|This article relies largely or entirely on a single source. (May 2016)|
The extrinsic incentives bias is an attributional bias according to which people attribute relatively more to "extrinsic incentives" (such as monetary reward) than to "intrinsic incentives" (such as learning a new skill) when weighing the motives of others rather than themselves.
It is a counter-example to the fundamental attribution error as according to the extrinsic bias others are presumed to have situational motivations while oneself is seen as having dispositional motivations. This is the opposite of what the fundamental attribution error would predict. The term was first proposed by Chip Heath, citing earlier research by others in management science.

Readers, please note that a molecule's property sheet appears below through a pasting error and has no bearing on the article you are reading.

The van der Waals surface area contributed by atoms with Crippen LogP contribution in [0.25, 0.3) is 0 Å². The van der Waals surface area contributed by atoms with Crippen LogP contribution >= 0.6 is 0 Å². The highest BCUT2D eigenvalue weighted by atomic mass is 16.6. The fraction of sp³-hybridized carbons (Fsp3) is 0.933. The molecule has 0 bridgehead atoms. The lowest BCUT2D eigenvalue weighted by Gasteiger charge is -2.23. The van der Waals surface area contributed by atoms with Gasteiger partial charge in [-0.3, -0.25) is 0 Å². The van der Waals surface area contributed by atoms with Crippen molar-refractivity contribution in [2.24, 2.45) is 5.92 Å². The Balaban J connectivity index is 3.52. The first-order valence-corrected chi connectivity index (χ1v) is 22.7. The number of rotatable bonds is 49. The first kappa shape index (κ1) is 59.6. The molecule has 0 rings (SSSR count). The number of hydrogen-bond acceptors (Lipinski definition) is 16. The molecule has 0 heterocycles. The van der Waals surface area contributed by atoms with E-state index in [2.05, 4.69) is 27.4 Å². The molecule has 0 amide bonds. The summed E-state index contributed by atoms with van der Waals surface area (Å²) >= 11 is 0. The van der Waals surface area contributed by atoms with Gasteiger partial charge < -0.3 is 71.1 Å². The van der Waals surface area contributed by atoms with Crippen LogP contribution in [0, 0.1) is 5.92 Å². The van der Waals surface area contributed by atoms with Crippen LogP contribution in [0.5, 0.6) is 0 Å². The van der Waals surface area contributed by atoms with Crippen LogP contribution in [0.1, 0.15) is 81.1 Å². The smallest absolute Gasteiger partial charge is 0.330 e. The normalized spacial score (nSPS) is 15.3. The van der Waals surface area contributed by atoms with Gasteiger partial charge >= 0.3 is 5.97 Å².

Actual customer service representatives rank ordered their own motivations as follows:
The order of the predicted and actual reported motivations was nearly reversed; in particular, pay was rated first by others but near last for respondents of themselves. Similar effects were observed when MBA students rated managers and their classmates.
Heath suggests trying to infer others' motivations as one would by inferring one's own motivations.